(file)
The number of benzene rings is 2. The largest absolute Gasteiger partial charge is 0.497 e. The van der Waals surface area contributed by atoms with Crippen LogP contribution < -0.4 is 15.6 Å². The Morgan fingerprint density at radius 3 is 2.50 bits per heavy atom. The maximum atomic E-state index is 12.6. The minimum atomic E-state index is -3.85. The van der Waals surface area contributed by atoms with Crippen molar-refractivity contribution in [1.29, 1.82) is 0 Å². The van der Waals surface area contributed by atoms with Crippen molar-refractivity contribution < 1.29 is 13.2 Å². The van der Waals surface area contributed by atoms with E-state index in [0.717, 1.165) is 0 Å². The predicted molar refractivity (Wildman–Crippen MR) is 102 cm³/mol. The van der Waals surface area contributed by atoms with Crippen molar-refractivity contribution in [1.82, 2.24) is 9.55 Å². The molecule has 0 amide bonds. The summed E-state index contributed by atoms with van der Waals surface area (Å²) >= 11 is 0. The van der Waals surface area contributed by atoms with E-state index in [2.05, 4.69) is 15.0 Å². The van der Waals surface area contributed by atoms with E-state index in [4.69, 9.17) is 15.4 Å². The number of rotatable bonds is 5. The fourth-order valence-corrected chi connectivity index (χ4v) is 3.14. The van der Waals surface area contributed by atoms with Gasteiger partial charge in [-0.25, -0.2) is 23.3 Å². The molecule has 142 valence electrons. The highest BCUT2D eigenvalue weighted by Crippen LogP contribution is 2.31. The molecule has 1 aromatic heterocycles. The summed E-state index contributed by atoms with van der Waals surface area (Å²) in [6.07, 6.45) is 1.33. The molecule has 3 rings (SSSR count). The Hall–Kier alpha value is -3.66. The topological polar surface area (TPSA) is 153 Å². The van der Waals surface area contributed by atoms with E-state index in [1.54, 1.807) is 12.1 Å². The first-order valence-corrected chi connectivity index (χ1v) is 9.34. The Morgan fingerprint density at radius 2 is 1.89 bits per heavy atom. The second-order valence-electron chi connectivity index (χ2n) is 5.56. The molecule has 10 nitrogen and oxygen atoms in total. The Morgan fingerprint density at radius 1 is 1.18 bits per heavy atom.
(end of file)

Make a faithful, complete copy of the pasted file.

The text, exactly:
The number of benzene rings is 2. The largest absolute Gasteiger partial charge is 0.497 e. The van der Waals surface area contributed by atoms with Crippen LogP contribution < -0.4 is 15.6 Å². The Morgan fingerprint density at radius 3 is 2.50 bits per heavy atom. The maximum atomic E-state index is 12.6. The minimum atomic E-state index is -3.85. The van der Waals surface area contributed by atoms with Crippen molar-refractivity contribution in [1.29, 1.82) is 0 Å². The van der Waals surface area contributed by atoms with Crippen molar-refractivity contribution < 1.29 is 13.2 Å². The van der Waals surface area contributed by atoms with E-state index in [0.717, 1.165) is 0 Å². The predicted molar refractivity (Wildman–Crippen MR) is 102 cm³/mol. The van der Waals surface area contributed by atoms with Crippen molar-refractivity contribution in [1.82, 2.24) is 9.55 Å². The molecule has 0 amide bonds. The summed E-state index contributed by atoms with van der Waals surface area (Å²) >= 11 is 0. The van der Waals surface area contributed by atoms with E-state index in [2.05, 4.69) is 15.0 Å². The van der Waals surface area contributed by atoms with E-state index in [4.69, 9.17) is 15.4 Å². The number of rotatable bonds is 5. The fourth-order valence-corrected chi connectivity index (χ4v) is 3.14. The van der Waals surface area contributed by atoms with Gasteiger partial charge in [-0.25, -0.2) is 23.3 Å². The molecule has 142 valence electrons. The highest BCUT2D eigenvalue weighted by Crippen LogP contribution is 2.31. The molecule has 1 aromatic heterocycles. The summed E-state index contributed by atoms with van der Waals surface area (Å²) in [6.07, 6.45) is 1.33. The molecule has 3 rings (SSSR count). The Hall–Kier alpha value is -3.66. The topological polar surface area (TPSA) is 153 Å². The van der Waals surface area contributed by atoms with E-state index in [1.54, 1.807) is 12.1 Å². The first-order valence-corrected chi connectivity index (χ1v) is 9.34. The Morgan fingerprint density at radius 2 is 1.89 bits per heavy atom. The second-order valence-electron chi connectivity index (χ2n) is 5.56. The molecule has 10 nitrogen and oxygen atoms in total. The Morgan fingerprint density at radius 1 is 1.18 bits per heavy atom.